And Seth is similar, he came a little bit later . But, he does all of the sort of the text and writing .. I do it with him but he makes it all move and I kind of just say yes or no .. and everything that goes onto the website, press releases, press, social media.. newsletters.. all that. The sponsors for What's Underneath.... We end up meeting a lot with people on the outside .. you know, partnerships with other magazines that we are in the works with right now. We do What's Underneath here - but we used to travel for the Closet. We are planning on bringing those back, we are going to change the name and start working on a new format for those so that they pull on the heart strings. So it still focuses on the style in people's home.. so that the message will get through with the self expression part.. everything about us is to empower people to express and accept themselves.  The expression part is an important part, aspect of self acceptance ..the other parts are more about the expression. 

Tell us about Whats Underneath?

What's Underneath is where we have people  inspiring and empowering people to take off their clothes as we ask them questions about style and identity and beauty and how they feel about themselves. What it does is unveils the very predominate and prevail social issues of our time which are huge body issues , race issues, everything we do is What's underneath ... Second skin.. but What's Underneath does it in a very literal way. 
We are literally smacking people in the face with how how brain washed we are to hate our bodies, to hate our race, to hate our age, to hate our sexuality, our gender, you know, physical conditions. We are always getting deep with them. The whole website is meant to be cathartic - to be empowered .. to be more empowered to be themselves than someone else!

Self love and acceptance... how does one learn to love themselves the way they are right now?

You learn by hearing the stories of other people..which is through the stories we are telling. You learn by just doing it!
Like Lily has gotten over a lot of her body issues - but she still struggles with them- but by being honest and looking yourself in the mirror and staring at yourself in the mirror and saying this is OK, this is the way I am! For me, for instance, right now - I just stopped putting any color in my hair.. its subtle, It's step by step. It's nothing that you can do over night. I think when you are very much supported by a community of people that is also doing things step by step it helps you change your thinking. It's really just like stepping back and observing and saying - what do you want to buy into- like, who are you? And, what do you want to buy into? Like , why are you feeding yourself this when you could be feeding yourself that? We are very brainwashed to think a certain way, and that's all very planned by the marketing machine so that they can keep getting richer. We really have to step away from that in order to find ourselves.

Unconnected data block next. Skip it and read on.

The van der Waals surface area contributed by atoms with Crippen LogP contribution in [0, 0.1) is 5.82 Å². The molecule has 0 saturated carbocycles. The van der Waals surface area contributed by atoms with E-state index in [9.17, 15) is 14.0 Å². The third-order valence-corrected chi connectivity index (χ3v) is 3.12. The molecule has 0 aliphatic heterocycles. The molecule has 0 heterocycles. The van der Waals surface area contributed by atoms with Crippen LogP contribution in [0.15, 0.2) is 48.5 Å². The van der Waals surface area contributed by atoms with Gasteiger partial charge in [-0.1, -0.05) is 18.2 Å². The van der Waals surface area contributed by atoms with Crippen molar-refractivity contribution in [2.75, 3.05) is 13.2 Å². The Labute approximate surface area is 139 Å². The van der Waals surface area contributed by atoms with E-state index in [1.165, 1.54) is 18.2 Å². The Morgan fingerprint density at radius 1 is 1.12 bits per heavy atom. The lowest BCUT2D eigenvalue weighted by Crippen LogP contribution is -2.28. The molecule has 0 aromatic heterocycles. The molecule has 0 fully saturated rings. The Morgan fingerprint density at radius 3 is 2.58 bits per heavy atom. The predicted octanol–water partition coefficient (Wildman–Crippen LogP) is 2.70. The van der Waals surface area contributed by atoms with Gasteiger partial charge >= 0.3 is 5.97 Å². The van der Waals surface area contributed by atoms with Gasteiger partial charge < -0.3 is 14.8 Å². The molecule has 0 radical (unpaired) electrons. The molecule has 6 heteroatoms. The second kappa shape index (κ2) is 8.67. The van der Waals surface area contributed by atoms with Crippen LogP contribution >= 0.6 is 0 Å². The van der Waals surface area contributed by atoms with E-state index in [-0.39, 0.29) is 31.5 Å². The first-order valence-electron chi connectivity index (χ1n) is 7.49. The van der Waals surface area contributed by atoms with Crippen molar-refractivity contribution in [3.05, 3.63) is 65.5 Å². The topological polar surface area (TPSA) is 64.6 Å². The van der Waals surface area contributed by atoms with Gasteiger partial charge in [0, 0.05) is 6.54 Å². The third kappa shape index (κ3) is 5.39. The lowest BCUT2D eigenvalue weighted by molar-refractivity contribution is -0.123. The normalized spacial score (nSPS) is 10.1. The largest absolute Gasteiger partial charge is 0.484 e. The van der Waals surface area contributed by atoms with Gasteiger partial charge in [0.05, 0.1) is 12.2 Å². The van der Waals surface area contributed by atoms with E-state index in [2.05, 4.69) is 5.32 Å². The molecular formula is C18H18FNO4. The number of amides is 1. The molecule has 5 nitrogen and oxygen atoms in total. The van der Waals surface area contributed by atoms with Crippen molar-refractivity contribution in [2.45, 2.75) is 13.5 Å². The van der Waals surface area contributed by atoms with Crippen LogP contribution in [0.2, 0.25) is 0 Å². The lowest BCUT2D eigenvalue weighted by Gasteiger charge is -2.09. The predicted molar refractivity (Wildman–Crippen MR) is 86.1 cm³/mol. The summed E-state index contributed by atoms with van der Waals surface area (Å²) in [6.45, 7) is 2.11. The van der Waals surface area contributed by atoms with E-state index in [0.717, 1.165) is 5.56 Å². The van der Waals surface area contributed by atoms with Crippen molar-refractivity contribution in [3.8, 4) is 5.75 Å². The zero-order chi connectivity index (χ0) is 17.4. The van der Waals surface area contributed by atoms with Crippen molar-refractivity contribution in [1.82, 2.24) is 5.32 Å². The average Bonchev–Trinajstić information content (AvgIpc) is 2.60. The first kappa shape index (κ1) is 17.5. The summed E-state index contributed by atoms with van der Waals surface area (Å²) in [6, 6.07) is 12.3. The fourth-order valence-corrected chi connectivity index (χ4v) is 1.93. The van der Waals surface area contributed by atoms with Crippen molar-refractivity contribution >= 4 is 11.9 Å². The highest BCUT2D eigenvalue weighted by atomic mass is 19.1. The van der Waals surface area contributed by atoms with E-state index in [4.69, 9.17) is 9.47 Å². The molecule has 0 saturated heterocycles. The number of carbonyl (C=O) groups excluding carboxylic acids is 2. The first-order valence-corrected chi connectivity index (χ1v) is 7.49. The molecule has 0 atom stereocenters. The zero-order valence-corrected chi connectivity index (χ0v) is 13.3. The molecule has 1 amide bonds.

Once you see others liking themselves than you are able to like yourself. Instead of saying I'm not this, or I'm not skinny enough, or I'm not that - stop doing that.. just change your thinking.  It's really our whole motivation. 

What have you learned since you started Stylelikeu?

That our human spirit is endless .. endlessly strong! That people are beautiful- if they feel that they are. People become beautiful.. like with us, like doing Closets, that when you shine the light on them, cause they're not used to light being shined on them.. they are used to light being shined on the same five celebrities over and over again. So, when you shine the light on them they become more beautiful during the process. Beauty is something , what I've overall learned hands down - when you add it up... is that beauty is one trillion percent from the inside. 

When did you become a mother?

I became a mother when I was 29 with Louis - who is a couple years older than Lily.. in

Tell me about raising children and trying to a successful stylist..

It was really hard!  Stress, and torture and I quit. One of the reasons why I quit and started teaching yoga. Styling was impossible because it was an 18 hour work day and you had to travel all over the world. I am just too intense of a person and I'm not very good with the in between.. Like if I'm a mother than I am going to be a mother. I'm not good with babysitters and not being home all the time. So, that didn't work for me and I found yoga and that became a huge thing for me and it is also a huge part of style like you. The spirituality is really big for me. That was a huge chapter in my life and has a lot to do with what we are doing now.